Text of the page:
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VOL. 128 | NO. 178 | Thursday, September 12, 2013

MED Burn Center Expansion Nearly Complete

By Michael Waddell

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The first phase of The Regional Medical Center at Memphis’ expansion plan is nearing completion, with the Firefighters Regional Burn Center set to double in size by the end of the year. The expansion will allow the hospital to better meet the demands of an increasing patient load.

(Daily News File/Brandon Dill)

“We are seeking to expand the scope of our burn referrals beyond our current numbers,” said Dr. Reginald Coopwood, president and CEO of The MED. “This expansion allows us to have a full complement of services for people in our community and our region that have unfortunately been involved with a serious burn.”

The MED recently received a $3 million grant from The Plough Foundation that will be used for the burn center to renovate the hospital’s existing Turner Tower to add to the upper floors a rehabilitation center dedicated to burn patients as well as outpatient office space, and to add a second operating room adjacent to the burn center’s lone operating room on the ground floor.

“We’re grateful that The Plough Foundation saw the value of investing in our burn center,” Coopwood said.

Last July, the MED board approved $32.4 million in capital improvements for the expansion of the Turner Tower Complex and the Elvis Presley Memorial Trauma Center, and the new grant will offset some of that cost.

“The additional operating room means we can still see critical patients as they arrive while also being able to schedule reconstructive plastic surgery for our outpatients,” said Tammie Ritchey, vice president of development and MED Foundation executive director.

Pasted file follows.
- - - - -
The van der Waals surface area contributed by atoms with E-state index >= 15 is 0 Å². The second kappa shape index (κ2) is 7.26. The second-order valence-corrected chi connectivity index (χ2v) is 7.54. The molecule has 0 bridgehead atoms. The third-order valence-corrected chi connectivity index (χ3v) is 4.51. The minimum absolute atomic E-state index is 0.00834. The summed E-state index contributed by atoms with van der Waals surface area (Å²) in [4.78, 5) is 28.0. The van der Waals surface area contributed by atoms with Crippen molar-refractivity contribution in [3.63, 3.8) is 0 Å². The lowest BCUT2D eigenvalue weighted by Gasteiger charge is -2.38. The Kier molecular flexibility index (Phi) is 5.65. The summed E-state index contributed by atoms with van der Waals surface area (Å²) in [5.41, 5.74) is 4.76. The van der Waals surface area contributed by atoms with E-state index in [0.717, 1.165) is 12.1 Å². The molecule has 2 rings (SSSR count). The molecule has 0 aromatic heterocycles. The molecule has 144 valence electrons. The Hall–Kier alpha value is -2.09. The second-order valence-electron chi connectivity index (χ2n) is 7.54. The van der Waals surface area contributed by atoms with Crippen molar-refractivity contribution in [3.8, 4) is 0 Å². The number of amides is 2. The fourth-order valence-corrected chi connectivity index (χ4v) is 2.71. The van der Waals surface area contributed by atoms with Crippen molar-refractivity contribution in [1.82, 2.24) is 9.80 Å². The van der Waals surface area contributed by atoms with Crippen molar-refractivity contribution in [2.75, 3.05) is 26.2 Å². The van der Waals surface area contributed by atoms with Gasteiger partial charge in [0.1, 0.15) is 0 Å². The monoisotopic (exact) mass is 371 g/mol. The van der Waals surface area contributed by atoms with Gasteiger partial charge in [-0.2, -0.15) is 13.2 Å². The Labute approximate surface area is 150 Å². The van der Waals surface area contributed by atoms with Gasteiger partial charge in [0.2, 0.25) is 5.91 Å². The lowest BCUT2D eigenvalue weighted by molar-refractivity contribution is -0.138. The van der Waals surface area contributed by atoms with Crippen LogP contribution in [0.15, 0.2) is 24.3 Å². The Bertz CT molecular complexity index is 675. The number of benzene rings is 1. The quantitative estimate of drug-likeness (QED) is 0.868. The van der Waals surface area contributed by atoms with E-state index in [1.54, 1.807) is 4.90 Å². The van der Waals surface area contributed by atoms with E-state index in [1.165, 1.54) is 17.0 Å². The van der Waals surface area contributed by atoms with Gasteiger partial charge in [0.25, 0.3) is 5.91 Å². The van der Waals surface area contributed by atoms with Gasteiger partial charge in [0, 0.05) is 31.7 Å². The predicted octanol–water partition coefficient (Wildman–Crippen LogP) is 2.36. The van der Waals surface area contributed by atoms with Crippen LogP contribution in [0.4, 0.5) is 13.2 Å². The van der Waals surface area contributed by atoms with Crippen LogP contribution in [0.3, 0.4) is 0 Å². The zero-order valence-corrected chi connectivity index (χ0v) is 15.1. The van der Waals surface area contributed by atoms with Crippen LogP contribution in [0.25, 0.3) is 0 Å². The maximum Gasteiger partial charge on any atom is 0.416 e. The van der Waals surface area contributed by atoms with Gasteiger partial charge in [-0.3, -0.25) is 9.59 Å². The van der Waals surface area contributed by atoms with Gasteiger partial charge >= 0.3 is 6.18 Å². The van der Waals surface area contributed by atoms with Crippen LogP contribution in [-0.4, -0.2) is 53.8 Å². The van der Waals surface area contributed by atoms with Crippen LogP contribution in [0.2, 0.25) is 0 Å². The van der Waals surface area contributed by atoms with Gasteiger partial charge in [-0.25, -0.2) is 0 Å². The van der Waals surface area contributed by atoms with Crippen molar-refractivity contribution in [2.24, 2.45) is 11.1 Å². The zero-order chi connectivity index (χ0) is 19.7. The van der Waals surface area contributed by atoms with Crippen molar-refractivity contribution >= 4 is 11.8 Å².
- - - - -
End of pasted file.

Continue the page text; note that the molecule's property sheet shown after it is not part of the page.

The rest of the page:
The Southeastern states served by The MED have the highest incidence of burns in the U.S. –with almost 50 percent of all burns in the country occurring in this area – and the hospital has seen a growing number of burn patients over the past several years.

“One reason is that there has been a decline in the number of burn surgeons and burn centers across the U.S.,” said Ritchey, who pointed out that there are no burn centers in Mississippi or Arkansas and that The MED’s is the only one in West Tennessee. “Many hospitals do not want to get into that industry because it is very costly and very hard work, as burn patients represent probably the most severe model of trauma.”

The Firefighters Regional Burn Center opened in 1985 and has grown to now treat more than 500 patients per year. Hospital officials expect that number to double next year after the expansion.

Burns are one of the most-challenging injuries to overcome and the most difficult for hospitals to treat, and burn patients require more staff contact than any other patient, averaging 20 hours of each 24-hour day.

“Burn victims stay at The MED longer than any other patients, and our 14 beds can quickly fill, particularly in the event of an industrial accident or mass casualty disaster,” Ritchey said. “As we started to see more patients and the complexity of cases changed, we knew we had to expand in order to improve survival rates and quality of life for patients once they go home.”

Burn patients also often require extensive follow-up outpatient care, and the center will now have a full rehab center on one of the tower’s upper floors.

Construction is scheduled to be completed by the end of the year, and the project is part of The MED’s plans to renovate and replace several of its aging buildings over the next eight to 10 years. Flintco Construction is the general contractor.

Other improvements completed in the past two years at The MED’s Downtown campus include streetscape improvements, parking lot additions, emergency department and waiting area renovations, security upgrades, new internal and external signage, conversion of all double bedrooms to single bedrooms, renovation and installation of robotics in the inpatient pharmacy, upgrades to the trauma treatment rooms, new roofing, the addition of a Starbucks coffee kiosk, and the completion of a new patient drop-off/pick-up area and main entrance to the hospital.

The Firefighters Regional Burn Center at The MED is the only burn treatment center of its kind within a 150-mile radius of Memphis, and it was recently recognized as the only burn facility in Tennessee to be certified by the American Burn Association (one of only 65 centers in the world) and the American College of Surgeons.

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